There will be no jogging, dog-walking or sale of alcohol, during the government-imposed 21-day lockdown, says Police Minister Bheki Cele.
The stringent regulations are among a range of prohibited services and areas to be accessed during this period.
Addressing reporters on Wednesday, Cele clarified that among a raft of prohibited movement, will be jogging and walking of dogs.
The regulations of the 24/7 curfew, which has specified exemptions, were released by Cooperative Governance and Traditional Affairs Minister Nkosazana Dlamini-Zuma on Wednesday.
Cele said: “There’s no need to move around. The cluster met, we had discussions and agreed that there shall be no walking of dogs. It doesn’t enhance the call made by the President. If you really want to walk your dog, do it around your house – it ends there. The Disaster [Management] Act says the movement of alcohol shall be limited, there shall be no movement of alcohol (during lockdown), that’s illegal. What you have at home, you consume it there at home, not next door.”
Areas closed to the public include religious, cultural, sporting, entertainment, educational, organisational and similar premises will be closed for the duration. Parks, beaches and swimming pools, open food and flea markets and bazaars will also be closed, as will nightclubs and casinos.
Lodges and guest houses will also be closed, except those who already had tourists when the shutdown was announced.
“Private and public game reserves, except those who are already housing tourists, are required to remain housed,” the Minister said.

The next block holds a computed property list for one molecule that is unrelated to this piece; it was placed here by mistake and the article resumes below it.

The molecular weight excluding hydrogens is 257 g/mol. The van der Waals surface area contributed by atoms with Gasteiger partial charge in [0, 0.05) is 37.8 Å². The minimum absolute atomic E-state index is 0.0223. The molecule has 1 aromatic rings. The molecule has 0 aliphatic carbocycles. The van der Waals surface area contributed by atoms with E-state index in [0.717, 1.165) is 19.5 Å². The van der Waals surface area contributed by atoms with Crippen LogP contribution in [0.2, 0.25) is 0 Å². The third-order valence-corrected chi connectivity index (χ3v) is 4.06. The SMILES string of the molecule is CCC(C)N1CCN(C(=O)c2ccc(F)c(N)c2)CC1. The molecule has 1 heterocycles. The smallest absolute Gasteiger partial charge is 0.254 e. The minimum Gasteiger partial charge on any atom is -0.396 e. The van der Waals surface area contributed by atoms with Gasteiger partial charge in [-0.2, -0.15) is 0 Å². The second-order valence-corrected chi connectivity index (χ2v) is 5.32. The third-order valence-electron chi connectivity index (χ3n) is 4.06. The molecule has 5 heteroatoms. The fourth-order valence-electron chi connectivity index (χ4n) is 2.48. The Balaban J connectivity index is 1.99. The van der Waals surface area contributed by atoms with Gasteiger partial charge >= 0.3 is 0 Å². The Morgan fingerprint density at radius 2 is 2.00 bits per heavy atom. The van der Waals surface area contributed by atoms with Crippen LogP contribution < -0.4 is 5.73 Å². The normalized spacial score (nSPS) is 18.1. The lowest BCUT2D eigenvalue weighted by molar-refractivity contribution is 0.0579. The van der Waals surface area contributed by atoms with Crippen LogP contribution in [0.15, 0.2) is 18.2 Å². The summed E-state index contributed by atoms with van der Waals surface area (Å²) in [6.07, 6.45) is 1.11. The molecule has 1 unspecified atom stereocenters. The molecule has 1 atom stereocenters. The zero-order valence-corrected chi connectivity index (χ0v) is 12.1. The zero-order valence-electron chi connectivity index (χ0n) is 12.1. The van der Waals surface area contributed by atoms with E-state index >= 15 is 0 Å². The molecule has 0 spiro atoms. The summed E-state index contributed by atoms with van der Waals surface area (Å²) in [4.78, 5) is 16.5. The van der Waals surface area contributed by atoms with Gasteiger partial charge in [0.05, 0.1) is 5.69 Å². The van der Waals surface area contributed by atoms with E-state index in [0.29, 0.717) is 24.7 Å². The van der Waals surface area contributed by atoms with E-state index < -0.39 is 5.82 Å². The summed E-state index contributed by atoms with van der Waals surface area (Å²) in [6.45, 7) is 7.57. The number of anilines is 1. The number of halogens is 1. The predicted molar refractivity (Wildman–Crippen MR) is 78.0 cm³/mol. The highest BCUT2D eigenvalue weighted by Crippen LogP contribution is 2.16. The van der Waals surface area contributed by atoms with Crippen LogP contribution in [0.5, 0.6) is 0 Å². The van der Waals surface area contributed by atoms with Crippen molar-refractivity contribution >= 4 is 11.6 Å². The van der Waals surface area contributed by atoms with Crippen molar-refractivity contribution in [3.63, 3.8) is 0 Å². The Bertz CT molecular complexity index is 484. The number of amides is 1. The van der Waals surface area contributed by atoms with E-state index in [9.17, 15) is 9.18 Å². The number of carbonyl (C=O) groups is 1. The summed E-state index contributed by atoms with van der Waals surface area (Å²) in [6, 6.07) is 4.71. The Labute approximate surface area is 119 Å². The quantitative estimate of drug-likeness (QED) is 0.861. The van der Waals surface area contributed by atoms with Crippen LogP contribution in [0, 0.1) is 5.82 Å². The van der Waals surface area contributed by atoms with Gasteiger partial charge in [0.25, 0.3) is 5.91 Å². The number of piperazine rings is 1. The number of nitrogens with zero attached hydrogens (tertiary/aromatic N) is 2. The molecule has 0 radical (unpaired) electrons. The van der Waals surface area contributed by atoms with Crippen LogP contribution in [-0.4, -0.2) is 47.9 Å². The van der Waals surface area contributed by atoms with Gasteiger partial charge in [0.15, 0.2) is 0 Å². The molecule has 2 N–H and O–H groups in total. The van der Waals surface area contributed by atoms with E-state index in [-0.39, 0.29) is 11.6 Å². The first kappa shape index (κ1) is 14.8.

Cele also warned that on-consumption premises where alcohol is sold – shebeens, shisanyamas and taverns – are to remain closed.
“This time we are not buying liquor between 9am and 6pm; you shall buy no liquor. I’m sure that makes life easier for all of us.”
He warned that off-consumption outlets that will continue to sell liquor during that lockdown, will be dealt with.
“They shall not sell liquor. I know that some of them have the tendency of moving around bottles during such periods. Any person who is seen leaving a store with liquor, we’ll have problems,” he said.
Theatres and cinemas, shopping malls and centres (excluding grocery stores and pharmacies) will also not operate during the lockdown.
Should these laws be broken, perpetrators face six months in jail and fines, or both.
“In KZN (KwaZulu-Natal) two people have been charged with attempted murder after they deliberately moved around after being told not to. It’s not a fairytale that the law will act and act very harshly on you,” he said.
Defence Minister Nosiviwe Mapisa-Nqakula said the lockdown is not meant to punish citizens to contain and minimize the spread.
“The Constitution of the Republic of South Africa mandates the SANDF to defend and protect the Republic, its territorial integrity and its people to preserve life health and properties in emergency and humanitarian operations,” she said.
The Military will during the lockdown assist in roadblocks and foot patrols to enforce curfew. They will also be involved in border control activities as some have been closed as well as support the health authorities.
She clarified that the SANDF had not yet been deployed, contrary to misleading posts on social media. The SANDF will be deployed by President Cyril Ramaphosa at 4pm on Thursday.
Dlamini-Zuma said: “The regulations will ensure that we implement this lockdown and enforce it, this lockdown is really about protecting lives, trying to stop the pandemic from spreading very fast,” she said.
The Minister said it was important for citizens to strictly obey the lockdown.
“People must stay at home and if you have to leave, you go to work for essential services,” she said.
“Stay at home unless you are essential to our survival.” – SAnews.gov.za